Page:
"Woe to the world because of scandals!"
St. Matthew 18:7
The eighty-one years of this Saint's life were modeled on the Passion of Jesus Christ. In his childhood, when praying in church, a heavy bench fell on his foot, but the boy paid no attention to the bleeding wound, and spoke of it as a rose sent from God. As a young man, he wished to be a religious, but his confessor, who had determined to humiliate him, commanded him to go to a dance. As he stepped out onto the floor out of obedience, the strings of the musicians' instruments broke, and the event ended.
About this time, the vision of a scourge with love written on its lashes made him understand that God wanted to scourge my soul, but out of love. His thirst for penance would indeed be satisfied. In the hope of dying for the Faith, he enlisted in a crusade against the Turks; but a voice from the Tabernacle told him to return home, because another war, a spiritual one, was awaiting him there.
At the command of his bishop, he began while a layman to preach the Passion, and a series of crosses tested the reality of his vocation. He made a retreat of forty days in a damp outbuilding near the church of Castellazzo, and there he wrote in five days the Rule for a Congregation which he knew he had to found. A penitential trip across the Apennines in winter, without coat, hat or sandals, and with virtually no food, made under obedience to consult a bishop, was only the first of his long journeys. The bishop could not give approbation to his intentions. Having been jeered at on the road, he said, These scoffings were of great benefit to my soul.
In the hermitage where he dwelt on his return to Castellazzo, several companions came to join him, but all of them save his faithful younger brother, John Baptist, deserted him. He taught catechism to the children, and when he preached before adults he held them spellbound for two hours. The Passion's full sanctifying power was bearing fruit through him. Nonetheless, when he went to Rome the Sovereign Pontiff refused him an audience; it was only after a delay of seventeen years that papal approbation was obtained and the first house of the Passionists opened on Monte Argentaro, which was the site Our Lady had pointed out.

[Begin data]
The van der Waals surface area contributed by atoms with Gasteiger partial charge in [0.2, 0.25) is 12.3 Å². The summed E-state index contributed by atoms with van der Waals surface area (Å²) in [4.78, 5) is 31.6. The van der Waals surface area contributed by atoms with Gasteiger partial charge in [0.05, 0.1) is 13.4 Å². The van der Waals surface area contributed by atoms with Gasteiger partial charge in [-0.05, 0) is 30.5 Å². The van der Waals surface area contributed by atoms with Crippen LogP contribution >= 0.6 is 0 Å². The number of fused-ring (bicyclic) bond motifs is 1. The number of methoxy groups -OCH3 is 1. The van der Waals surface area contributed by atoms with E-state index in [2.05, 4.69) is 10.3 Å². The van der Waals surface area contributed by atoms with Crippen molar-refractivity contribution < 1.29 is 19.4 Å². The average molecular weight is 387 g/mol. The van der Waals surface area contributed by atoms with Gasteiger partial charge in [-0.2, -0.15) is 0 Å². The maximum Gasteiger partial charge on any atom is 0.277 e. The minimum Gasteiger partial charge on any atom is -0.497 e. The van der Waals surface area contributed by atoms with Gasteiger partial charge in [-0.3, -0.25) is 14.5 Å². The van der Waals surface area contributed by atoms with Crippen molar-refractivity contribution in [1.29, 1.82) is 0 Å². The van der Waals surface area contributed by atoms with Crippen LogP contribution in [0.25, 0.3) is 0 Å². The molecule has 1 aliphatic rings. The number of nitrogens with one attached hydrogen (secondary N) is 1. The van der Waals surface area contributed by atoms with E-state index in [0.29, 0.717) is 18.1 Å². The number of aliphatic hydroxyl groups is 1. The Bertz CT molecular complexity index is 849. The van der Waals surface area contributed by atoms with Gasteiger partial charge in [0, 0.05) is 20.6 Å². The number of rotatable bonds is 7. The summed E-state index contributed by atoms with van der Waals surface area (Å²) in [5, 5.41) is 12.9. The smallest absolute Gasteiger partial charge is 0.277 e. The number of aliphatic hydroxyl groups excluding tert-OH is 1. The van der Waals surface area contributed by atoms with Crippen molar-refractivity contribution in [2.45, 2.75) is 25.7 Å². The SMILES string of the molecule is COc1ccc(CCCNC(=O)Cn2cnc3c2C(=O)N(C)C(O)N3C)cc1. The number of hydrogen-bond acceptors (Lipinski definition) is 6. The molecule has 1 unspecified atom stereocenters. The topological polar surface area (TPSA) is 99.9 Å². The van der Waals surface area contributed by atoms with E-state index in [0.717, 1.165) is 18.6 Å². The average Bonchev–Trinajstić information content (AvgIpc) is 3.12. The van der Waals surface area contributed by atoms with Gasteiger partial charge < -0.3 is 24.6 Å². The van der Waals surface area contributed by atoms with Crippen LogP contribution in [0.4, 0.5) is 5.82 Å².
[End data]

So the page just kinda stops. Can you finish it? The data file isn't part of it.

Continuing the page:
Saint Paul of the Cross established for his Order, on the breast of their black habit, a badge he had seen in a vision, having on it the Holy Name of Jesus and a cross surmounting a heart with three nails, in memory of the sufferings of Jesus. But he invented another more secret and durable sign for himself. Moved by the same holy impulse as Blessed Henry Suso, Saint Jane Frances de Chantal and other Saints, he branded on his chest the Holy Name; it was still found there after his death. His heart beat with a supernatural palpitation which was especially vehement on Fridays, and the heat at times was so intense as to scorch his shirt in the region of his heart.
Saint Paul of the Cross suffered for forty-five years from spiritual desolation, an expiatory suffering which he bore with perfect patience. Despite fifty years of incessant bodily pain and all his trials, he read the love of Jesus in all things, though demons were tormenting him constantly. At one time his sciatica prevented him from sleeping for forty days; he prayed for the grace of an hour's sleep, but to this Passionist's prayer, heaven saw fit to remain deaf. Such was the life of one of the greatest disciples of Christ's Passion. He died while the Passion was being read to him, and so passed like his Lord from the cross to eternal glory.
Magnificat magazine, Vol. 10, No. 12, December 1975. (Magnificat: St. Jovite).